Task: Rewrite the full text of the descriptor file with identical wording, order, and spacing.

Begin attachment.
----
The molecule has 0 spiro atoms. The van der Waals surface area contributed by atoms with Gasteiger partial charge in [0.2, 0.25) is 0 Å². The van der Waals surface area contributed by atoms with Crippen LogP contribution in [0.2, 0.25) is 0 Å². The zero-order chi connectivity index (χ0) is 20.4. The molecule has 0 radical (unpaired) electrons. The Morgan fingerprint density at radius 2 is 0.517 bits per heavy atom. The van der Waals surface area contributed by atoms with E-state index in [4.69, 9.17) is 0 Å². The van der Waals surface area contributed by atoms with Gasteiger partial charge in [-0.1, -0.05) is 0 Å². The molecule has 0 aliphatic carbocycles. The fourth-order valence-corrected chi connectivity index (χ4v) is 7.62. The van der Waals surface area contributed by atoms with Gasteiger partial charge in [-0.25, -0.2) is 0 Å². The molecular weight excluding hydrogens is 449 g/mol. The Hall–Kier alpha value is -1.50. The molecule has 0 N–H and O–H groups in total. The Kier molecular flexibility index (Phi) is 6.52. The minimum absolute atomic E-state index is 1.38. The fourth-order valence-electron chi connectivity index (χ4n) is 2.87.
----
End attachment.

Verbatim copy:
The molecule has 0 spiro atoms. The van der Waals surface area contributed by atoms with Gasteiger partial charge in [0.2, 0.25) is 0 Å². The van der Waals surface area contributed by atoms with Crippen LogP contribution in [0.2, 0.25) is 0 Å². The zero-order chi connectivity index (χ0) is 20.4. The molecule has 0 radical (unpaired) electrons. The Morgan fingerprint density at radius 2 is 0.517 bits per heavy atom. The van der Waals surface area contributed by atoms with E-state index in [4.69, 9.17) is 0 Å². The van der Waals surface area contributed by atoms with Gasteiger partial charge in [-0.1, -0.05) is 0 Å². The molecule has 0 aliphatic carbocycles. The fourth-order valence-corrected chi connectivity index (χ4v) is 7.62. The van der Waals surface area contributed by atoms with Gasteiger partial charge in [-0.25, -0.2) is 0 Å². The molecular weight excluding hydrogens is 449 g/mol. The Hall–Kier alpha value is -1.50. The molecule has 0 N–H and O–H groups in total. The Kier molecular flexibility index (Phi) is 6.52. The minimum absolute atomic E-state index is 1.38. The fourth-order valence-electron chi connectivity index (χ4n) is 2.87.